VBP also involves negative incentives, penalizing inappropriate or unnecessary services. For example, Medicare will no longer pay to correct HACs (hospital-acquired conditions that could reasonably have been prevented through the application of evidence-based guidelines). Negative incentives are controversial and often unwelcome, but they can force rethinking of old ideas and produce positive changes.
For example, hospitals are motivated to discharge intensive care unit patients; otherwise, length of stay increases and costs skyrocket. Many believe that a certain readmission or “bounceback” rate is inevitable. Payers commonly review discharges retrospectively and consider premature discharge a non-compensable mistake. However, the bounceback rate might not be attributable to poor judgment, but to insufficient post-discharge coordination and monitoring—problems the quality enterprise is intended to address.
At the Columbia University Medical Center in New York City, decision makers refused to accept a 1% to 2% tolerance rate for hospital-acquired infections (HAIs), and HAIs have been eliminated almost entirely. When a hospital team at Kaiser Permanente complained about the difficulty in handling HAIs, they were told that other Kaiser Permanente teams had reported no HAIs in 18 months. Ms O’Kane concluded: “Fifteen years ago, most people believed that HACs couldn’t be helped. They were flat wrong.”5. Engaging purchasers/consumers
VBP incentives must be allocated to providers and patients. “Consumers must share responsibility for their own health status,” said Ms James. The consumer’s role involves reporting their results and experiences with the healthcare system, and otherwise contributing to the quality dialogue. Ms O’Kane noted that when NCQA discusses quality measurement, consumers are represented (via organizations such as AARP, the National Partnership for Women and Families, and others) and provide input on standards.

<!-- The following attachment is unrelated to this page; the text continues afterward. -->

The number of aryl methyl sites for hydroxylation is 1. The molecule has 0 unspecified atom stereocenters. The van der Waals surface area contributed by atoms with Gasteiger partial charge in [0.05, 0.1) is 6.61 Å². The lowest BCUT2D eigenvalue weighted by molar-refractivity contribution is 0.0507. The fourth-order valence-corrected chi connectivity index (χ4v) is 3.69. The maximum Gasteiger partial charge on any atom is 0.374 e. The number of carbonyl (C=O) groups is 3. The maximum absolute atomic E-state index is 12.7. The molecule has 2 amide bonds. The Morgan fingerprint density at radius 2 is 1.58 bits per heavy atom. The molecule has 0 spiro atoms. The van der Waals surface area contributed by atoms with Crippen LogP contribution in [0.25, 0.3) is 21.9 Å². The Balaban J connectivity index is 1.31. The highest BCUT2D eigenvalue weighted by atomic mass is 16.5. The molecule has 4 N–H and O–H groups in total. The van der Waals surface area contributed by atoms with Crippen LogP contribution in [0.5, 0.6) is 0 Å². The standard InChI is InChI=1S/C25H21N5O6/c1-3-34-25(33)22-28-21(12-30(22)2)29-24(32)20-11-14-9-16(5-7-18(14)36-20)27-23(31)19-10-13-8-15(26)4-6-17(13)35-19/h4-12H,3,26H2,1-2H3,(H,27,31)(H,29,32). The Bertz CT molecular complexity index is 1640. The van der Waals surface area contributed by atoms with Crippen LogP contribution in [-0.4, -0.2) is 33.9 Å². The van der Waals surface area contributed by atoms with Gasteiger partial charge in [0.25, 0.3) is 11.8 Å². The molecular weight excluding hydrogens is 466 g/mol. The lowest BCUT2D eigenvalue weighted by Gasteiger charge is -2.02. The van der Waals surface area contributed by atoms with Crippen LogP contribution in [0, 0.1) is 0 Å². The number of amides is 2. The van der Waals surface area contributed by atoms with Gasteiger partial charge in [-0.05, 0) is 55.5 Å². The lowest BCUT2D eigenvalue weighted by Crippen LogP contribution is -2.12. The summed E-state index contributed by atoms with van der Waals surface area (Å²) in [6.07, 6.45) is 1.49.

To engage consumers, it must also be recognized that consumers define quality differently from providers. While providers typically focus on outcomes, consumers usually assume good outcomes; instead, consumers worry about access, and want compassionate care. Therefore, a credible quality program must encompass not only clinical quality, but coordination of care and patient interaction with the system.6. Managing expenses (providers)
Because of reductions in and downward pressure on provider payments, cost containment (including reducing waste and non-labor costs) will become increasingly vital for survival, particularly for providers who fall short of incentive performance targets.
The Quality Component in VBP Programs
Population Health: The Definition of Public Health Quality
Public Health Quality Forum
Quality in public health is the degree to which policies, programs, services, and research for the population increase desired health outcomes and conditions in which the population can be healthy.
US Department of Health and Human Services (HHS)
The HHS vision for public health quality is to build better systems to give all people what they need to reach their full potential for health.